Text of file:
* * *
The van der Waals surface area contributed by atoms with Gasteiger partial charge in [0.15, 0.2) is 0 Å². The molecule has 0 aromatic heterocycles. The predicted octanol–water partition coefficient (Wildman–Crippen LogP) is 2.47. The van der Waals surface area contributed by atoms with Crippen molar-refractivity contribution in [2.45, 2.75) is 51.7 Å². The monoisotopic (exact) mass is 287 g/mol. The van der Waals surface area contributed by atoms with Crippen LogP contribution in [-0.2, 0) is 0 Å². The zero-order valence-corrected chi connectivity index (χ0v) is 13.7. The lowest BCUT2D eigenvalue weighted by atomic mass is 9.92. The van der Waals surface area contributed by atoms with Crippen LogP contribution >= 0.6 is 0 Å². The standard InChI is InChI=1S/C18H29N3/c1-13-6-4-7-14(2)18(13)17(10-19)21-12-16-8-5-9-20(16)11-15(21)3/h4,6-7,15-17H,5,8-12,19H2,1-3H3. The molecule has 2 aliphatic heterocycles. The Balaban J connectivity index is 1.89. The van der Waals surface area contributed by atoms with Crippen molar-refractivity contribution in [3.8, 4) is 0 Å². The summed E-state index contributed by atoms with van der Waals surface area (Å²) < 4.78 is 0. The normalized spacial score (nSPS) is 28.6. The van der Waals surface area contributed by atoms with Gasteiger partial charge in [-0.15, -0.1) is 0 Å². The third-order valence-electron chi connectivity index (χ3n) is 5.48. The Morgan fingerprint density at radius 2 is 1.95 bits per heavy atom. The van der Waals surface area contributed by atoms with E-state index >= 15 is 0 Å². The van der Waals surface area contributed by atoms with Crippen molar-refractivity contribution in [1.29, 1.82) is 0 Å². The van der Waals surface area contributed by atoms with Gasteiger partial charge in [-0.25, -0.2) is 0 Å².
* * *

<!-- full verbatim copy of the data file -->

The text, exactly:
The van der Waals surface area contributed by atoms with Gasteiger partial charge in [0.15, 0.2) is 0 Å². The molecule has 0 aromatic heterocycles. The predicted octanol–water partition coefficient (Wildman–Crippen LogP) is 2.47. The van der Waals surface area contributed by atoms with Crippen molar-refractivity contribution in [2.45, 2.75) is 51.7 Å². The monoisotopic (exact) mass is 287 g/mol. The van der Waals surface area contributed by atoms with Crippen LogP contribution in [-0.2, 0) is 0 Å². The zero-order valence-corrected chi connectivity index (χ0v) is 13.7. The lowest BCUT2D eigenvalue weighted by atomic mass is 9.92. The van der Waals surface area contributed by atoms with Crippen LogP contribution >= 0.6 is 0 Å². The standard InChI is InChI=1S/C18H29N3/c1-13-6-4-7-14(2)18(13)17(10-19)21-12-16-8-5-9-20(16)11-15(21)3/h4,6-7,15-17H,5,8-12,19H2,1-3H3. The molecule has 2 aliphatic heterocycles. The Balaban J connectivity index is 1.89. The van der Waals surface area contributed by atoms with Crippen molar-refractivity contribution in [3.8, 4) is 0 Å². The summed E-state index contributed by atoms with van der Waals surface area (Å²) < 4.78 is 0. The normalized spacial score (nSPS) is 28.6. The van der Waals surface area contributed by atoms with Gasteiger partial charge in [-0.15, -0.1) is 0 Å². The third-order valence-electron chi connectivity index (χ3n) is 5.48. The Morgan fingerprint density at radius 2 is 1.95 bits per heavy atom. The van der Waals surface area contributed by atoms with E-state index >= 15 is 0 Å². The van der Waals surface area contributed by atoms with Crippen molar-refractivity contribution in [1.29, 1.82) is 0 Å². The van der Waals surface area contributed by atoms with Gasteiger partial charge in [-0.25, -0.2) is 0 Å².